Voices: Gambling expansion won’t solve education emergency in Texas

Photo: Annette Shaff / Shutterstock.com

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No doubt you’ve seen the news stories about the teacher walkouts in Oklahoma and elsewhere. Now, Oklahoma Gov. Mary Fallon is proposing to expand gambling in that state as a way of plugging a hole in its public-school financing.

Bad, bad idea.

The Oklahoma Lottery was proposed years ago to citizens of that state as a way of helping public schools. But in the years that followed, Oklahoma’s comparative ranking among the states went down, not up, and Oklahoma now ranks 50th among the states in state education funding.

So much for rosy predictions.

The fact is that gambling revenue is an unreliable, ineffective means of financing public education. Gambling also carries high social consequences: increases in crime (especially financial crime), addiction, domestic violence and suicide, among others.

Increasing gambling for ‘education emergency’?

Texans’ interest in the topic became more direct recently when Andrew White—son of former Texas Gov. Mark White and current candidate for governor—proposed increasing gambling as a way of dealing with Texas’ “education emergency.”

To be clear, Texans Against Gambling/Stop Predatory Gambling neither supports nor opposes individual candidates for any office. We merely endorse or oppose ideas.

In this instance, we oppose the idea of expanding gambling as an attempt to increase tax revenues, whether for education or anything else. Besides the social consequences, it just doesn’t work—and our neighbors in Oklahoma are Exhibit A. And there are others.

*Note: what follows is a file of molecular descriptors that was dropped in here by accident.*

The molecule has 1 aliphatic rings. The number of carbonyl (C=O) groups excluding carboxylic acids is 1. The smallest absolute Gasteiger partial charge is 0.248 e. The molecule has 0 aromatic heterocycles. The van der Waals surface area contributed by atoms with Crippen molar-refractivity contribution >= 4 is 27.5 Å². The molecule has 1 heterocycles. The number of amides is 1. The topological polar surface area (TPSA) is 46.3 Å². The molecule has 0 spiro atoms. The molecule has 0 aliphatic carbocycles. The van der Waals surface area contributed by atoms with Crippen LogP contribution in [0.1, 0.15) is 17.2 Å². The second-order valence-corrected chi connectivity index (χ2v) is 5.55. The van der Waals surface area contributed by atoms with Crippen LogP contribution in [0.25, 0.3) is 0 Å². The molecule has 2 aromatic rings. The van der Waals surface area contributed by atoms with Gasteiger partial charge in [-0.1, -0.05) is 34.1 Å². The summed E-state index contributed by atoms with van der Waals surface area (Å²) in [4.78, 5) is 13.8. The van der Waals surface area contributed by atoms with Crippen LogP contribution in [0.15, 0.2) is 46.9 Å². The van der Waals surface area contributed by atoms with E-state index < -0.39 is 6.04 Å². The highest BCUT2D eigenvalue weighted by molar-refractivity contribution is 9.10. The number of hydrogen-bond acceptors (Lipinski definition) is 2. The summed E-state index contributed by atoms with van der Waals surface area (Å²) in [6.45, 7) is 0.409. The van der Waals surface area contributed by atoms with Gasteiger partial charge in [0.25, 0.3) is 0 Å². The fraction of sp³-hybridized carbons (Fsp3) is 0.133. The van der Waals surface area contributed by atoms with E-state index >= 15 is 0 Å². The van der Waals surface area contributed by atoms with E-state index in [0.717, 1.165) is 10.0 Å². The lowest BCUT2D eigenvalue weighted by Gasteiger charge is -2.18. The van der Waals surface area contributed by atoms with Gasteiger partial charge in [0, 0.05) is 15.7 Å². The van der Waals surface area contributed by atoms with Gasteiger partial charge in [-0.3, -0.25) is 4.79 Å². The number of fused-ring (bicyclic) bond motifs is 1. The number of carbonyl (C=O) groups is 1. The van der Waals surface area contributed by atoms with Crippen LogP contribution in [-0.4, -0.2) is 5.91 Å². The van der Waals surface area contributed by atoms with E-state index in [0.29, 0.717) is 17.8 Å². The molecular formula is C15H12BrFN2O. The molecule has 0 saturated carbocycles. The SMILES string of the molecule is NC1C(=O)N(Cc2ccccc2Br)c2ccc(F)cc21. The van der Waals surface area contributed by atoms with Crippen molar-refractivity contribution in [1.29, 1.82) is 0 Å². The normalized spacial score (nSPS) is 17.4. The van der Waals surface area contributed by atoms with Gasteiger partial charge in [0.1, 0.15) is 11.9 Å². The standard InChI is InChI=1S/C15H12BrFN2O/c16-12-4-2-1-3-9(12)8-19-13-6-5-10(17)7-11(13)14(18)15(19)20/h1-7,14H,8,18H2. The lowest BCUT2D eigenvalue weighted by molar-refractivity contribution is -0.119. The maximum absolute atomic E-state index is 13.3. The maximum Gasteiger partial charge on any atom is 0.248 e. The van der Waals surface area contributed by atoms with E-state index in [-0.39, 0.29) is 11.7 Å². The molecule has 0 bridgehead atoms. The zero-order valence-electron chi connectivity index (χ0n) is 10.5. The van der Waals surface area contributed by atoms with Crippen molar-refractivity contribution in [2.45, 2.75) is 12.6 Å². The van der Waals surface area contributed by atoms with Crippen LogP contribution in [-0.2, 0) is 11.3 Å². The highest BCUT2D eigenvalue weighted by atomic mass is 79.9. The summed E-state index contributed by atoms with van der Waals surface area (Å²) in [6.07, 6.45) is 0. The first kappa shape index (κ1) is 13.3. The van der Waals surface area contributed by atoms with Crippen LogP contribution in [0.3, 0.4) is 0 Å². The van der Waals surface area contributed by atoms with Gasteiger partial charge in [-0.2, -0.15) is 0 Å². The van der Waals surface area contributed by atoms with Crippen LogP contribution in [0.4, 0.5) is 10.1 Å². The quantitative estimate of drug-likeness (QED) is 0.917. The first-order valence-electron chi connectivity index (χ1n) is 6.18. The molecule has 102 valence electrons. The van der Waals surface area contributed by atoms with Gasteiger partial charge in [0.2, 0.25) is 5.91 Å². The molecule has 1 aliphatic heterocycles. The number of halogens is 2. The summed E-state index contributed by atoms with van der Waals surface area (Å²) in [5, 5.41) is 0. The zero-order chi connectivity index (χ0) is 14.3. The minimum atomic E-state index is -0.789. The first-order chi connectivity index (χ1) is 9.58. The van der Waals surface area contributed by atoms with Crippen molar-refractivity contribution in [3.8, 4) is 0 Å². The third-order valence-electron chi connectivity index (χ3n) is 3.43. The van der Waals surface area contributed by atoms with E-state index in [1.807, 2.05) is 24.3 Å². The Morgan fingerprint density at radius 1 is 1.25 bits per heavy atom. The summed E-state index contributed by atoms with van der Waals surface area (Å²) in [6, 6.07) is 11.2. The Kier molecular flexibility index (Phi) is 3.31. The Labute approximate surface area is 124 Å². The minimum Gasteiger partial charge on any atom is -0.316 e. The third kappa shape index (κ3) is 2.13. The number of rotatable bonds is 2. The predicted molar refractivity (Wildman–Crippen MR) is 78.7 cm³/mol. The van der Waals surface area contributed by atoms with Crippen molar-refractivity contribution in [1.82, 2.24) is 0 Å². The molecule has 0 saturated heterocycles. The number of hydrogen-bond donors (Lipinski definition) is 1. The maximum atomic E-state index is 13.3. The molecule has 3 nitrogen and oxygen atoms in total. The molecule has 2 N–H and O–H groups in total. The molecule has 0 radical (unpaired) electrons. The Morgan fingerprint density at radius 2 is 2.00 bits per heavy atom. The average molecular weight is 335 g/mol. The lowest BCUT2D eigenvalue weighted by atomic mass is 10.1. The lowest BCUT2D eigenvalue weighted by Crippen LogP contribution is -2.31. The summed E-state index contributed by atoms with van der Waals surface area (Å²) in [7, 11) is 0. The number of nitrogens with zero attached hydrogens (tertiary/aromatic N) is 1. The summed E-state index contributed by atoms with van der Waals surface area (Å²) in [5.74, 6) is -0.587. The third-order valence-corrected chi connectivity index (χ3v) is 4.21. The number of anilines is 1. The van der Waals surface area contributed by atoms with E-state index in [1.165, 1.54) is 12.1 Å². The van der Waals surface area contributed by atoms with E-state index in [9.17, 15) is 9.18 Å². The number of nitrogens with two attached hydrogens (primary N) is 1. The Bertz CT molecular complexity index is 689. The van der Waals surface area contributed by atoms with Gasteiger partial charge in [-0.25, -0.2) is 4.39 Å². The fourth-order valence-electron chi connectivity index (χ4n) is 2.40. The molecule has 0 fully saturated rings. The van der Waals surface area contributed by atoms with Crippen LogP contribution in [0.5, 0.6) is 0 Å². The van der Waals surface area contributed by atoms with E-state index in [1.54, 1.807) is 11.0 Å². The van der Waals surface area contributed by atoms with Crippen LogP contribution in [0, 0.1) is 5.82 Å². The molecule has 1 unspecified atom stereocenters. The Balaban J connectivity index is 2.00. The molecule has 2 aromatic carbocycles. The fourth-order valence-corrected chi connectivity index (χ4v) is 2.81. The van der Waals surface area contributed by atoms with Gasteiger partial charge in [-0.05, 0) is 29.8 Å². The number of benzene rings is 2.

Like Oklahoma, Texas voters passed a lottery largely on the promise of providing additional funding for public schools. But in the years that followed, Texas decreased state tax funding for public education, and lottery funds began to be used to replace tax dollars, not supplement them.

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Proponents of the lottery correctly state that the Texas Lottery had funded education to the tune of a billion dollars, as of the 2012 Texas Sunset Commission hearings on the Lottery Commission. But the bottom line is this: The Texas Lottery has not contributed enough money to Texas public schools to buy so much as a pencil that wouldn’t have had to be bought anyway if the Lottery did not exist.

Public schools will be hurt, not helped

Another important link between Texas and the gambling industry in Oklahoma lies in the number of gambling operations in Texas that have been bought by Oklahoma Native American tribes.

Most notably, these include Lone Star Park in Grand Prairie, a racetrack purchased out of bankruptcy in 2012 by Global Gaming LSP, a subsidiary of the Chickasaw Nation [of Oklahoma]. Since receipts from racing have declined nationwide, it doesn’t take much speculation to conclude that a major motive for the purchase was the hope that Texas could be persuaded to expand gambling.

If Texas expands gambling, public schools will be hurt, not helped. Just look at Oklahoma, but look also at states like Pennsylvania and Illinois that have gone all-in on legalized gambling. Their state budgets are, to put it charitably, a mess. Increasing legalized gambling creates a host of problems and solves none.

We do not have to guess what would happen if gambling were expanded in Texas. We have history—both ours and our neighbors’ north of the Red River.

To put it bluntly, those who want to expand gambling in Texas are the perfect customers for gambling enterprises.

They like to lose.

Rodger Weems is chair of Texans Against Gambling, a volunteer organization also known as Stop Predatory Gambling Texas. He is a Church of Christ minister.

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